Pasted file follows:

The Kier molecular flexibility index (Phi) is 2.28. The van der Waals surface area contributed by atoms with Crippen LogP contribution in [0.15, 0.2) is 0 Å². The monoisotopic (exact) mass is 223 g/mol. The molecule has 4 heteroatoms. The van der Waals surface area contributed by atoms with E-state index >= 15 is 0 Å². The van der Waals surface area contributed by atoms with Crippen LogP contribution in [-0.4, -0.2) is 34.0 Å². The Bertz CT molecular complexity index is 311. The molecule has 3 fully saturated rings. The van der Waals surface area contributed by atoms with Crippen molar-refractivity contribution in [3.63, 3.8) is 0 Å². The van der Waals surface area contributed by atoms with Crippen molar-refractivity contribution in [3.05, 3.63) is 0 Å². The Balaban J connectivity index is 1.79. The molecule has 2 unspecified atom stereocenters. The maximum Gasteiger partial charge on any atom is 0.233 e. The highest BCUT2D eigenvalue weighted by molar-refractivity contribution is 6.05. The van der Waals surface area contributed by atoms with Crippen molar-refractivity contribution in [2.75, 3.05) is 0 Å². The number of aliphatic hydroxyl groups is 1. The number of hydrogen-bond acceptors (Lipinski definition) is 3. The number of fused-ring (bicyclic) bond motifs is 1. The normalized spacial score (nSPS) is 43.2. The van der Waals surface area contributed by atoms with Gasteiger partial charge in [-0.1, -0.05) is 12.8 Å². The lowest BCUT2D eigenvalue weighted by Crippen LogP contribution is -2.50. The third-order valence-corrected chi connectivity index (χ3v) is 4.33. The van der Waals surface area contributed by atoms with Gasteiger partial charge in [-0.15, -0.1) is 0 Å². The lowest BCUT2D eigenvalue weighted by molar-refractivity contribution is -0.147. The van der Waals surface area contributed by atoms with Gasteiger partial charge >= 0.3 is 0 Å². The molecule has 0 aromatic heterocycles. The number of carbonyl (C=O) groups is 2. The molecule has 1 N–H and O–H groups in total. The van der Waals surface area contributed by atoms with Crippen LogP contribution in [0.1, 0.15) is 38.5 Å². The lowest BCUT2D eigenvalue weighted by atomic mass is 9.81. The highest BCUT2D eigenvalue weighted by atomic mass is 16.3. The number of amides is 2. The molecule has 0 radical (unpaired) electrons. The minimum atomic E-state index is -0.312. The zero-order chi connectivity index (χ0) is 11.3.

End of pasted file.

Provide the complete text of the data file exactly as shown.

The Kier molecular flexibility index (Phi) is 2.28. The van der Waals surface area contributed by atoms with Crippen LogP contribution in [0.15, 0.2) is 0 Å². The monoisotopic (exact) mass is 223 g/mol. The molecule has 4 heteroatoms. The van der Waals surface area contributed by atoms with E-state index >= 15 is 0 Å². The van der Waals surface area contributed by atoms with Crippen LogP contribution in [-0.4, -0.2) is 34.0 Å². The Bertz CT molecular complexity index is 311. The molecule has 3 fully saturated rings. The van der Waals surface area contributed by atoms with Crippen molar-refractivity contribution in [3.63, 3.8) is 0 Å². The van der Waals surface area contributed by atoms with Crippen molar-refractivity contribution in [3.05, 3.63) is 0 Å². The Balaban J connectivity index is 1.79. The molecule has 2 unspecified atom stereocenters. The maximum Gasteiger partial charge on any atom is 0.233 e. The highest BCUT2D eigenvalue weighted by molar-refractivity contribution is 6.05. The van der Waals surface area contributed by atoms with Crippen molar-refractivity contribution in [2.75, 3.05) is 0 Å². The number of aliphatic hydroxyl groups is 1. The number of hydrogen-bond acceptors (Lipinski definition) is 3. The number of fused-ring (bicyclic) bond motifs is 1. The normalized spacial score (nSPS) is 43.2. The van der Waals surface area contributed by atoms with Gasteiger partial charge in [-0.1, -0.05) is 12.8 Å². The lowest BCUT2D eigenvalue weighted by Crippen LogP contribution is -2.50. The third-order valence-corrected chi connectivity index (χ3v) is 4.33. The van der Waals surface area contributed by atoms with Gasteiger partial charge in [-0.15, -0.1) is 0 Å². The lowest BCUT2D eigenvalue weighted by molar-refractivity contribution is -0.147. The van der Waals surface area contributed by atoms with Gasteiger partial charge >= 0.3 is 0 Å². The molecule has 0 aromatic heterocycles. The number of carbonyl (C=O) groups is 2. The molecule has 1 N–H and O–H groups in total. The van der Waals surface area contributed by atoms with Crippen LogP contribution in [0.1, 0.15) is 38.5 Å². The lowest BCUT2D eigenvalue weighted by atomic mass is 9.81. The highest BCUT2D eigenvalue weighted by atomic mass is 16.3. The number of amides is 2. The molecule has 0 radical (unpaired) electrons. The minimum atomic E-state index is -0.312. The zero-order chi connectivity index (χ0) is 11.3.